Tuesday marks one year since one of the deadliest tornados in U.S. history in Joplin, Missouri.
Speaking to thousands President Obama said it was the people of Joplin who deserved applause.
"The job of a commencement speaker - aside from keeping it short and sweet - is to inspire. But as I look out at this class, and across this city, what's clear is that you're the source of inspiration today. To me. To this state. To this country. And to people all over the world," said Obama.
It was shortly after the same graduation ceremony last year that an EFS strength tornado tore through Joplin taking 161 lives and destroying nearly 10,000 homes and buildings.
Surveillance cameras captured Joplin High School getting ripped apart.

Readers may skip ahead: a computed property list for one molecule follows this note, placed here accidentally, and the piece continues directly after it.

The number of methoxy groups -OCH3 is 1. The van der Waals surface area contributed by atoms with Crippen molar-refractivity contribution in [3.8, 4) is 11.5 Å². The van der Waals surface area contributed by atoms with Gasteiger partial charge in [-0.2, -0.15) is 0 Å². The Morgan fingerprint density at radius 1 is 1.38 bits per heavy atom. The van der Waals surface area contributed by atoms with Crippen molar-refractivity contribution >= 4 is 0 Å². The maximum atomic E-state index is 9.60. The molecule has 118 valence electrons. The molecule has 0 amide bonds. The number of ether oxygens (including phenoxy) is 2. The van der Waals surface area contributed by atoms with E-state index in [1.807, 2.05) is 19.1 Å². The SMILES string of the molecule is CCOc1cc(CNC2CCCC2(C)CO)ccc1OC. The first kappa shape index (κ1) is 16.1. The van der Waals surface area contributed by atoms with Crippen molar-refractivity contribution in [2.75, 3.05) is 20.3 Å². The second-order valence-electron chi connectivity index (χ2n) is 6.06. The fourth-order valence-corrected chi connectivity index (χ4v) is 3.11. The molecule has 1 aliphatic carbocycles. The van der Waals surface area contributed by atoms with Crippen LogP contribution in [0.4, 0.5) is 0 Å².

One year later, the school is still a pile of rubble, while students study at a converted department store nearby.
"There's still a lot of rebuilding left to be done. If you drive through the neighborhoods, you see just empty lots," said Chad Angell of Americorp St. Louis.
"We've watched in horror, so many other people. Watched them suffer the pain, going to funerals. I had to stop reading the paper," said Joplin resident Jeannie George.
Everyone in Joplin lost someone or something in the tornado but they have also gained a new appreciation for the important things in life.